The Potential of Peers in Sexual Risk Avoidance Programs: Highlights from a Sexual Risk Avoidance Education National Evaluation (SRAENE) Technical Working Group

The Potential of Peers in Sexual Risk Avoidance Programs: Highlights from a Sexual Risk Avoidance Education National Evaluation (SRAENE) Technical Working Group

OPRE Report No. #2023-283
Published: Sep 29, 2023
Publisher: Washington, DC: Office of Planning, Research, and Evaluation, Administration for Children and Families, U.S. Department of Health and Human Services

D. Gates

D. Z. LiMandri

Jennifer Tippins

Susan Zeif

Key Findings

Peer-based strategies have the potential to support the development of self-regulation and co-regulation in other youth.

  • The literature points to two peer-based approaches that have a good evidence base for enhancing self-regulation that might be applicable to SRAE programs — peer mentoring and peer tutoring (also referred to as peer education).
  • An exploratory conversation with 18 FYSB-funded SRAE grantees showed that incorporating peer-based strategies is both congruent with their current programming and promising in regard to planned or proposed program improvements.
  • Two common themes from the conversation emerged related to using peers as co-regulators: peers as co-regulators occupy a unique place in the broader supportive community around youth; however, more guidance is needed on how to incorporate co-regulation into peer-based strategies.
  • Preliminary guidance from grantees for SRAE programs considering using peer-based strategies include (1) building a coalition of partners and champions, (2) creating a peer-based program with benefits that resonate with youth; (3) understanding what makes an effective peer co-regulator and design a recruitment process to identify theme; (4) infusing equity and inclusion throughout the program, beginning with recruitment; and (5) co-creating supportive environments that foster relationships between adult staff and peer staff.

The Sexual Risk Avoidance Education National Evaluation (SRAENE) seeks to understand how programs can promote youth self-regulation, including exploring how co-regulation can support that outcome in Sexual Risk Avoidance Education (SRAE) programs. SRAENE is a federally funded evaluation of SRAE programs funded by the Family and Youth Services Bureau (FYSB) within the Administration for Children and Families (ACF). One arm of the evaluation, the Program Components Impact Study (CIS), is focused on identifying ways SRAE grantees can implement activities to support the grant requirement of providing content related to positive youth development and self-regulation.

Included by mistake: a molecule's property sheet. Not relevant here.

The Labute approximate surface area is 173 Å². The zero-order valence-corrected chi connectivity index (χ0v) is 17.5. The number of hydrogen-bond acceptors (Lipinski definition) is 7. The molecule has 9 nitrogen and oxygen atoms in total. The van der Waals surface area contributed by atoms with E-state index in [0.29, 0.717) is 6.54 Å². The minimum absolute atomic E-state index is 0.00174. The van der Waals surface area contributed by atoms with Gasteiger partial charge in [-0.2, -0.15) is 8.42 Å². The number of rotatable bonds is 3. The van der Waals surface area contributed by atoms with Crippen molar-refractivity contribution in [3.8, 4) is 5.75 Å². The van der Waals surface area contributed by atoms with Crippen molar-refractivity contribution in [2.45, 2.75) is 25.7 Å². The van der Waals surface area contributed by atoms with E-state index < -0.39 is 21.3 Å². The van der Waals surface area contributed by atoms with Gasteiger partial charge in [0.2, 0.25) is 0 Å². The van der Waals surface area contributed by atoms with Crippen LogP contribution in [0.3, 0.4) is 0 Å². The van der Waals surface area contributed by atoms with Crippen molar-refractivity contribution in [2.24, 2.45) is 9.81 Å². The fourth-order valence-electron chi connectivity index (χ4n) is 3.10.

On November 9, 2022, Mathematica convened a Technical Working Group of 18 FYSB-funded SRAE grantees representing an array of contexts and locations (from American Samoa and Guam, to suburban and rural areas of the U.S. mainland) and several experts in the self-regulation and co-regulation field. Mathematica solicited feedback from grantees about how they structure and implement their peer-based strategies. Experts in the field provided a basic, common understanding of self-regulation, co-regulation, and best practices related to peer tutoring and mentoring. Together, we had an exploratory conversation to better understand the promise of peer-based strategies and how it aligns with self-regulation development and the process of co-regulation. This brief also includes research summarized from a literature review and web scan.

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